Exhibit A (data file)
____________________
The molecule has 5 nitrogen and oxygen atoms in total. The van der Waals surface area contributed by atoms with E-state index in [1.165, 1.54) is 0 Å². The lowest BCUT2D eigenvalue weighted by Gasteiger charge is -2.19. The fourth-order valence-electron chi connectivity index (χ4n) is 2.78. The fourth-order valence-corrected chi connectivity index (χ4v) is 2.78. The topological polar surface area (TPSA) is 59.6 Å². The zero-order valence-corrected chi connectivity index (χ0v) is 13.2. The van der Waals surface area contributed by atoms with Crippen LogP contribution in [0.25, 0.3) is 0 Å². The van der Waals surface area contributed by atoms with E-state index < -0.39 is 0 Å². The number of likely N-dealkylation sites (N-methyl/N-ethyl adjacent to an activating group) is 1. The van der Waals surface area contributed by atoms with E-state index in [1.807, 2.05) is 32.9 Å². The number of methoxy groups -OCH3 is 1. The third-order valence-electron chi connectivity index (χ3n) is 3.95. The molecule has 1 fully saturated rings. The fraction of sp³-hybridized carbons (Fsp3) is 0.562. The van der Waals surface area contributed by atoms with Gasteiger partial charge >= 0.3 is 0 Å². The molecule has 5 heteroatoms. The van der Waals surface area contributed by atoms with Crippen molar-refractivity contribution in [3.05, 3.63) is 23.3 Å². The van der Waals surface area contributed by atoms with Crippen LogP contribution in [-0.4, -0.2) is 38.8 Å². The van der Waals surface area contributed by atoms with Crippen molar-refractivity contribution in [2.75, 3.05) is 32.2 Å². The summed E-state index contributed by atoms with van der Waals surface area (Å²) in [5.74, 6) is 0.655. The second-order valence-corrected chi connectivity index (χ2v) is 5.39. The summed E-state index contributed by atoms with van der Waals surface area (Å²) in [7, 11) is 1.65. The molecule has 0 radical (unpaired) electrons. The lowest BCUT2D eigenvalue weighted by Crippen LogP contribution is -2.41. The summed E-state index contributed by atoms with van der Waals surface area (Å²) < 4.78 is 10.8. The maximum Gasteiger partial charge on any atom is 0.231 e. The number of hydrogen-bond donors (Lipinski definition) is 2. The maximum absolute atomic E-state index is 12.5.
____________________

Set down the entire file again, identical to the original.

The molecule has 5 nitrogen and oxygen atoms in total. The van der Waals surface area contributed by atoms with E-state index in [1.165, 1.54) is 0 Å². The lowest BCUT2D eigenvalue weighted by Gasteiger charge is -2.19. The fourth-order valence-electron chi connectivity index (χ4n) is 2.78. The fourth-order valence-corrected chi connectivity index (χ4v) is 2.78. The topological polar surface area (TPSA) is 59.6 Å². The zero-order valence-corrected chi connectivity index (χ0v) is 13.2. The van der Waals surface area contributed by atoms with Crippen LogP contribution in [0.25, 0.3) is 0 Å². The van der Waals surface area contributed by atoms with E-state index < -0.39 is 0 Å². The number of likely N-dealkylation sites (N-methyl/N-ethyl adjacent to an activating group) is 1. The van der Waals surface area contributed by atoms with E-state index in [1.807, 2.05) is 32.9 Å². The number of methoxy groups -OCH3 is 1. The third-order valence-electron chi connectivity index (χ3n) is 3.95. The molecule has 1 fully saturated rings. The fraction of sp³-hybridized carbons (Fsp3) is 0.562. The van der Waals surface area contributed by atoms with Gasteiger partial charge >= 0.3 is 0 Å². The molecule has 5 heteroatoms. The van der Waals surface area contributed by atoms with Crippen molar-refractivity contribution in [3.05, 3.63) is 23.3 Å². The van der Waals surface area contributed by atoms with Crippen LogP contribution in [-0.4, -0.2) is 38.8 Å². The van der Waals surface area contributed by atoms with Crippen molar-refractivity contribution in [2.75, 3.05) is 32.2 Å². The summed E-state index contributed by atoms with van der Waals surface area (Å²) in [5.74, 6) is 0.655. The second-order valence-corrected chi connectivity index (χ2v) is 5.39. The summed E-state index contributed by atoms with van der Waals surface area (Å²) in [7, 11) is 1.65. The molecule has 0 radical (unpaired) electrons. The lowest BCUT2D eigenvalue weighted by Crippen LogP contribution is -2.41. The summed E-state index contributed by atoms with van der Waals surface area (Å²) < 4.78 is 10.8. The maximum Gasteiger partial charge on any atom is 0.231 e. The number of hydrogen-bond donors (Lipinski definition) is 2. The maximum absolute atomic E-state index is 12.5.